CubaNews / May 2003
By Larry Luxner
Delta Air Lines and Georgia state officials are lobbying hard to have the U.S. government designate Atlanta as the fourth gateway city for direct flights to Cuba.
Such designations are given not to specific carriers, but to cities. For years, Miami International Airport (MIA) was the only airport authorized to offer chartered flights to Havana’s José Martí International. In 1999, the Clinton administration said it would add two gateways. Atlanta bid for the slot but lost out to Los Angeles (LAX) and New York (JFK).
That decision, says the Treasury Department’s Office of Foreign Assets Control, ws based on “a study of demand, demographics and the availability of U.S. Customs and Im-migration and Naturalization Service personnel to process flights.”
Jorge Fernández, Delta’s director for Latin America and the Caribbean, told CubaNews that “Delta probably will not lobby on its own, but will support the city” of Atlanta in its bid to become the fourth gateway city. As such, it’ll likely face competition from Fort Lauderdale, New Orleans and Tampa — all of which have shown interest in boosting business ties with Cuba.
“Both from a Delta and a local perspective, we would welcome a gateway out of Atlanta,” said the Cuban-born Fernández. “However, we fully understand the process in which gateways are designated. Under Helms-Burton, gateway designations are unfortunately basec on origin and destination traffic.”
Fernández added: “Besides being our gateway, Atlanta is also a huge hub, with more than 800 flights a day to 160 destinations. But from a U.S. government perspective, they’re looking for passengers originating in Atlanta, not [in-transit] passengers.”
At the moment, said the Delta executive, Cuban-Americans make up more than 90% of the business between Miami and Havana, and around 60% of the business between JFK and Havana. No figures were readily available for LAX-Havana traffic.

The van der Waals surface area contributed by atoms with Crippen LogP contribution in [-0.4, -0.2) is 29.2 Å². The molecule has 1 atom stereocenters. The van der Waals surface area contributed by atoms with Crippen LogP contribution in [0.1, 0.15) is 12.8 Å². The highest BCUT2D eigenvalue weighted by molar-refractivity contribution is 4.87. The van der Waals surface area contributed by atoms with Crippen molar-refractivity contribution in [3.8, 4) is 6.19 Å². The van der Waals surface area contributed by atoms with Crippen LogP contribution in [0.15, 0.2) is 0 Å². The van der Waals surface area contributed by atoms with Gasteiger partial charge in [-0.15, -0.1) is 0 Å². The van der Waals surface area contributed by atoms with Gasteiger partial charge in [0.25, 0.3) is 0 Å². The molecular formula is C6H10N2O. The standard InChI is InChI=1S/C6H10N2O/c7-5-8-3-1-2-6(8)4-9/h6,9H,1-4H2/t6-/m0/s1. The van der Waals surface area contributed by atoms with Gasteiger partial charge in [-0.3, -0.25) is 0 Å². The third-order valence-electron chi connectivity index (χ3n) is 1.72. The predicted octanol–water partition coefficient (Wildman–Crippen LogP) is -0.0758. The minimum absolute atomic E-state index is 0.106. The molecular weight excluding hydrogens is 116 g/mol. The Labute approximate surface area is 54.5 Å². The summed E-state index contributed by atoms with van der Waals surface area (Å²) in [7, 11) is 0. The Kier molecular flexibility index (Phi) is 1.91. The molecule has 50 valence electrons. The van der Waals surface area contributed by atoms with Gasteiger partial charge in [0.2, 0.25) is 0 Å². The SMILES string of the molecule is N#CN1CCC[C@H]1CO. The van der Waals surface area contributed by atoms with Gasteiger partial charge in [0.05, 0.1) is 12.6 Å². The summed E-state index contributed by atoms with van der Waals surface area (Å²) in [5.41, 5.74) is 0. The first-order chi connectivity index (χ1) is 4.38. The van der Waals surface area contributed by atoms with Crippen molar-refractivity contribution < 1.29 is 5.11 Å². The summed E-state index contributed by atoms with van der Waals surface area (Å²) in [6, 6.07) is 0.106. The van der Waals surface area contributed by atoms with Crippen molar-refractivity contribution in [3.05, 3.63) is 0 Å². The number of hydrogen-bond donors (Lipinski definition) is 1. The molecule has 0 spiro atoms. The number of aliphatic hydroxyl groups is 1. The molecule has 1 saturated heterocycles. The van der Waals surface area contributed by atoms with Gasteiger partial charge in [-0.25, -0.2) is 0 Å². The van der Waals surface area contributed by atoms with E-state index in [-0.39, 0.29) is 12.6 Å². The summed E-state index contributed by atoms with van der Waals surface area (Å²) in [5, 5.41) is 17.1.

Regardless of the originating city, U.S. airlines can’t directly provide flights to Havana, because the United States and Cuba don’t have bilateral landing agreements. On the other hand, charter companies operating under Treasury Department licenses fly regularly. Some use 19-seat Beechcrafts, while others use Boeing jets owned by major airlines.
On Dec. 1, 2002, Delta began providing jets for Marazul Charters Inc., a Miami-based charter company that offers once-a-week flights between New York and Havana. And in June, 150 prominent Georgia business executives and local officials will board a Delta jet in Atlanta that will fly them to Cuba for one week of talks with their Cuban counterparts.
Over time, such business connections could generate enough traffic to justify making Atlanta a gateway city to Havana. Last September, Georgia sent the fourth-largest delegation of any state to the U.S. Food & Agribusiness Exhibition in Havana. The group came home with $7 million in contracts for 18 Georgia lumber, poultry and other agricultural companies.
In recent months, reports the Atlanta Journal-Constitution, those trade ties have picked up momentum with the city’s bid to serve as headquarters of the proposed Free Trade Area of the Americas, scheduled to take effect in 2005.
If and when Delta gets a green light from the government, said Fernández, the airline would most likely use Marazul to operate its Atlanta-Havana flights.
“We would not be able to market the flight. It would have to be under a charter operation,” he said. “No big U.S. carriers operate in their own right. With the limitations placed on travel, it’s a lot more convenient to have somebody whose core business is Cuba.”
Bob Guild, program director at Marazul, told the Journal-Constitution that “all the airlines are trying to get in position to send regular flights to Cuba one day. Anyone who is in the market now is thinking about the future.”
Guild estimated that expenditures relating to Cuba travel netted $20 million for MIA last year. Whether Atlanta can also cash in on direct flights to Cuba remains to be seen.
“I think that will depend on what type of leverage some interest groups have in Congress, such as agribusiness,” said Delta’s Fernández. “That’s one area, since it’s allowed under Helms-Burton, where Atlanta — and certainly the state of Georgia — might be able to exploit.”